I recommend letting the insert cool off for about 10-15 minutes between sautéing and pressure cooking if you go this route.
Making the Stout Gravy
Whether you’re making the short ribs in the Dutch oven or Instant Pot, you’ll have flavorful braising liquid to make an easy gravy. Just strain out the vegetables and herbs, skim the fat off of the top (short ribs throw a lot of fat), and reduce it with a little Dijon mustard until it coats the back of a spoon.
If you’ve made the short ribs in the Instant Pot, you’ll have more liquid left, and it will take longer to reduce it than in the Dutch oven. Just as I like to sear the beef on the stove instead of the pressure cooker insert, I simmer the gravy in its own pot.
Serving Beer Braised Short Ribs
These rich short ribs are just begging to be served with something creamy and/or starchy to mingle with the luscious gravy. We like them with my creamy mashed potatoes (add in some shredded Dubliner cheese for a twist!), colcannon, polenta, or egg noodles.
For a lower-carb side, these stout braised braised short ribs are also delicious with mashed cauliflower.
Q. Can I substitute boneless short ribs?
A. I don’t recommend substituting boneless short ribs in this recipe. Cooking the meat on the bone is well-suited to braising, and adds great flavor to the overall dish.
Q. Can I use other types of beer?
A. Yes. We love a dark beer, like stout, with short ribs. It complements the rich, beefy flavor. Stout (such as Guinness) does add a bitter note to the gravy. For a less assertive flavor, use a milder stout, like Murphy’s Irish Stout. I often use my favorite craft stout from Maine, Cadillac Mountain.
For an even milder flavor, you can substitute lager. I love to braise with Samuel Smith’s Organic Lager (which I use in my Beer Braised Corned Beef).
Q. Can I make this recipe ahead?
A. Absolutely! The flavor of beer braised short ribs actually improves on the second day. Plus, it’s easier to defat the braising liquid once it’s been chilled.
To make it ahead, strain the solids from the braising liquid, and cool the short ribs to room temperature in the strained liquid. Cover and refrigerate until ready to reheat.
The next day, use a spoon to scrape the solid fat from the surface of the gravy. Gently simmer the short ribs, covered, until heated through. This will take 15-20 minutes. Then, remove the ribs from the pot, and proceed with reducing the gravy.
Stout Braised Short Ribs
- 4 pounds English-cut, bone-in short ribs
- 1/4 cup all purpose flour
- 2-3 tablespoons vegetable oil
- 2 large carrots , cut into 1/2 inch dice (about 1 cup)
- 2 ribs celery , cut into 1/2 inch dice (about 1/2 cup)
- 1 medium onion , chopped or halved and sliced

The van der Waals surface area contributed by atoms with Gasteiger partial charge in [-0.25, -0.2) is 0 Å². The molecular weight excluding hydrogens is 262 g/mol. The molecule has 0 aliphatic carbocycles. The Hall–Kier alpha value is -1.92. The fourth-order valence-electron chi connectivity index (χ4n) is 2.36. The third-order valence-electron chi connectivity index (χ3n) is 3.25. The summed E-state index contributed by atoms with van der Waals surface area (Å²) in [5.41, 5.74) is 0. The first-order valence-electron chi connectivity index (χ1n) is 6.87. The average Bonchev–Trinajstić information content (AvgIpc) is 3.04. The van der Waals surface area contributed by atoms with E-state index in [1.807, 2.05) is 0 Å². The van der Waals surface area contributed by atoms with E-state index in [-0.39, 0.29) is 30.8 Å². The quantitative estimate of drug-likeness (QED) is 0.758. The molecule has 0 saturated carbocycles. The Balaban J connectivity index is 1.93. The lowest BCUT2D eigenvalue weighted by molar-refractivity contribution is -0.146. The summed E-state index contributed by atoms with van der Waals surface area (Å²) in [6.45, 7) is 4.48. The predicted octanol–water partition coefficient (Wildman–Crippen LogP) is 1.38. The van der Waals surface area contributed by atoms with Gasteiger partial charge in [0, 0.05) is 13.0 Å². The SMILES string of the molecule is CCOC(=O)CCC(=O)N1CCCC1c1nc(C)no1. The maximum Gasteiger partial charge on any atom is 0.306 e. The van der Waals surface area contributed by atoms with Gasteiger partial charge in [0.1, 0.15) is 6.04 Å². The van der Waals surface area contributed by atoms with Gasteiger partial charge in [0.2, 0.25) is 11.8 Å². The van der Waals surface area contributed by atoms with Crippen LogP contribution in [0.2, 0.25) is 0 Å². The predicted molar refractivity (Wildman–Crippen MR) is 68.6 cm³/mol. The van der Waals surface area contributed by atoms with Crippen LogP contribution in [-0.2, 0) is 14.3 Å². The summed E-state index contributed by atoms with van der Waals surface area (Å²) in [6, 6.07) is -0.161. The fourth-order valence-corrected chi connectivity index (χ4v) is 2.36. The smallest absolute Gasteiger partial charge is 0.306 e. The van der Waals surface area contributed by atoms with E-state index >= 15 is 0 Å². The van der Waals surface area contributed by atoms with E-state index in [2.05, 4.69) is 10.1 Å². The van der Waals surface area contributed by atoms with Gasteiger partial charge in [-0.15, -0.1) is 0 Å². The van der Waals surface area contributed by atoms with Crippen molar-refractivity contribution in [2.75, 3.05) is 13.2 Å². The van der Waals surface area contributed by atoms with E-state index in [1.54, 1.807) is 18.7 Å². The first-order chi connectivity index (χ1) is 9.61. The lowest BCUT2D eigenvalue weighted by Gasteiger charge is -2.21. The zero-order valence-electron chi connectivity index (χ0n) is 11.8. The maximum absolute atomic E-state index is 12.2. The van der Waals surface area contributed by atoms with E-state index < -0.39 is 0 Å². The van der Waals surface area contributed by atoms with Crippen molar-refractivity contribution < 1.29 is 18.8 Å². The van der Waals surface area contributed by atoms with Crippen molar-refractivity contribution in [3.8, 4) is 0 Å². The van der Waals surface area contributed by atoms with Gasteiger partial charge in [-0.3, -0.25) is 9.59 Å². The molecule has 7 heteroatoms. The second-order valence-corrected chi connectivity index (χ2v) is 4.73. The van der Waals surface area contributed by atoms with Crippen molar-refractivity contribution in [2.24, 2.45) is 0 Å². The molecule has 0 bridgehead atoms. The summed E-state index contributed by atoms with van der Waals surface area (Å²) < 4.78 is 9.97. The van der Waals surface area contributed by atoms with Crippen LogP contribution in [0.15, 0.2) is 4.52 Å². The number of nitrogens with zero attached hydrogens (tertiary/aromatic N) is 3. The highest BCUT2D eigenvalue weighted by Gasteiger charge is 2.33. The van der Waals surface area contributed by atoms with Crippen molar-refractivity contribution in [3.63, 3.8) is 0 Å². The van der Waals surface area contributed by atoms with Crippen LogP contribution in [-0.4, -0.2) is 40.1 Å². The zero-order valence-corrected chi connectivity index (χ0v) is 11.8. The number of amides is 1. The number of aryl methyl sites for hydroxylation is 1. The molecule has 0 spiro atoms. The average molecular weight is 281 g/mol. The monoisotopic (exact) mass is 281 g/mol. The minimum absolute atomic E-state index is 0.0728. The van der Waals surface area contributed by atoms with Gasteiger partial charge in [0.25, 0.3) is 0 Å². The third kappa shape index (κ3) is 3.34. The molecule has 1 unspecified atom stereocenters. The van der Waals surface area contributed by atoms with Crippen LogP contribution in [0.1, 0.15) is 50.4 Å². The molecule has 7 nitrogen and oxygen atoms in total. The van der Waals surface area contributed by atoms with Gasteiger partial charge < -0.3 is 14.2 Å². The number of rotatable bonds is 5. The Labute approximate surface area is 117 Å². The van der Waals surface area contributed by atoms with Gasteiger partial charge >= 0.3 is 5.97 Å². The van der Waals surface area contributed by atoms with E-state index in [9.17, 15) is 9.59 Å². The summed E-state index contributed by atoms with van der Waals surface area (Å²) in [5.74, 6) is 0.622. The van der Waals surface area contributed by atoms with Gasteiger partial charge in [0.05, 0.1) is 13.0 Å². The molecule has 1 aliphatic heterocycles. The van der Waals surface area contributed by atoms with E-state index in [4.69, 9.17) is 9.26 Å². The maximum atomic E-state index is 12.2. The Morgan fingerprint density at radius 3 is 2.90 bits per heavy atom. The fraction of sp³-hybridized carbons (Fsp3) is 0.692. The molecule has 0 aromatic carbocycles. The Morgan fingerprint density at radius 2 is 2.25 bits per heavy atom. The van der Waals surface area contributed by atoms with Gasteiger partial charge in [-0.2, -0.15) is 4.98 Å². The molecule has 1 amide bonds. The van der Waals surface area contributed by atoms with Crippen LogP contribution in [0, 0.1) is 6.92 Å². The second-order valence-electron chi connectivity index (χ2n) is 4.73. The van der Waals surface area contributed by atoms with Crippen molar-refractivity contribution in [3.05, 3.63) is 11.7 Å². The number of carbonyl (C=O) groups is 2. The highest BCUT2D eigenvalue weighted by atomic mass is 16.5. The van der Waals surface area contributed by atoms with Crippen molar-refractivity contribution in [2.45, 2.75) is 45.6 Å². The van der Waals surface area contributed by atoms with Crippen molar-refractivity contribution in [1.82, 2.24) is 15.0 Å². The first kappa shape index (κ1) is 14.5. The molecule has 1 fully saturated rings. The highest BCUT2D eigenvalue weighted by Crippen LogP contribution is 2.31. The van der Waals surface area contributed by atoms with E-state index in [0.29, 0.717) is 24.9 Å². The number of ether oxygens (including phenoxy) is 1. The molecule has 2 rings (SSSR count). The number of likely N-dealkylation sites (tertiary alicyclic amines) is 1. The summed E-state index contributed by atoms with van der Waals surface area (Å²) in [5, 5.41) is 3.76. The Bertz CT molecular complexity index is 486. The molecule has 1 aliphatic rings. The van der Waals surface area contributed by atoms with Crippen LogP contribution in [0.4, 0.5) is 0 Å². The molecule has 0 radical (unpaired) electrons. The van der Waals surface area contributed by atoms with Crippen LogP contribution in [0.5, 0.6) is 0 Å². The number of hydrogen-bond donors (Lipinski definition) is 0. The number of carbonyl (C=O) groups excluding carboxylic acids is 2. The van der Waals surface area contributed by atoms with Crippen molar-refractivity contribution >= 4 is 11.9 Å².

- 2 tablespoons tomato paste
- 5 garlic cloves , peeled and sliced for Dutch oven method, peeled and lightly crushed (whole) for Instant Pot
- 12 ounces stout beer
- 2 cups beef broth , plus additional, if needed
- 1 tablespoon Worcestershire sauce
- 1 sprig fresh rosemary
- 5 sprigs fresh thyme
- 1 large dried bay leaf
- kosher salt and freshly-ground black pepper
- 1 teaspoon Dijon mustard
- chopped fresh parsley , for garnish
- mashed potatoes, colcannon, polenta, or egg noodles , for serving
- Preheat oven to 300 degrees F, with the rack in the lower third of the oven. Dry the short ribs with paper towels and season well on all sides with salt and pepper. Dredge in flour, shaking off excess.
- Heat the oil in a large (6-7 quart) Dutch oven over medium-high heat until shimmering. (If the short ribs don't fit in a single layer, work in batches.) Brown short ribs on all sides, turning every 2-3 minutes as needed. Transfer to a plate and set aside.
- Pour off all but 2 tablespoons oil from the pot. Add carrots and sauté 3 minutes. Add celery and onion with a few pinches of salt and pepper, and sauté until onions begin to brown. Stir in tomato paste and garlic, and cook for an additional 1-2 minutes.
- Add stout, scraping the brown bits off of the bottom of the pot. Stir in Worcestershire sauce. Return browned short ribs to the pan (plus any accumulated juices).
- Tie the rosemary and thyme together with kitchen twine for easy removal. Add the herbs to the Dutch oven with the bay leaf. Stir in beef broth. The liquid should come about 3/4 of the way to the top of the short ribs.
- Bring to a simmer, cover the Dutch oven, and bake for 3 hours, until the short ribs are fork tender. Turn the short ribs after about an hour and a half. If a lot of the liquid has evaporated, add some extra broth.
- Prep and sear the short ribs, saute the vegetables, and deglaze the pan with stout, as in the Dutch oven method. You can use the Instant Pot insert with the SAUTE setting on HIGH to do this in batches, but I prefer to use a pan on the stove for better results. (Important: Read more about why in the Instant Pot Tips section of the article above.)
- Add the contents of the deglazed pan, with the aromatics and stout, to the Instant Pot insert and stir in the Worcestershire Sauce. Add the seared short ribs, bay leaf, and tied fresh herbs. Pour in the beef broth.
- Place the lid on the Instant Pot, set the valve to "sealing," and cook on HIGH pressure for 45 minutes. Let the pressure release naturally for 15 minutes, and then manually release the remaining pressure.
For Both Cooking Methods
- Remove short ribs from the pot with a slotted spoon and cover with foil. Strain the braising liquid, gently pressing on the vegetable solids with a spoon or spatula to remove as much liquid as you can. Discard the solids.
- Let the braising liquid stand for about 5 minutes. Use a gravy separator or a spoon to skim the top of the liquid and remove excess fat.
- Whisk Dijon mustard into the defatted liquid and simmer until it's thick enough to coat the back of a spoon. You should have 2 to 2-1/2 cups of gravy.*
- Season the gravy to taste with salt and pepper. Spoon over short ribs and serve with mashed potatoes, colcannon, polenta, or egg noodles. Garnish with chopped parsley.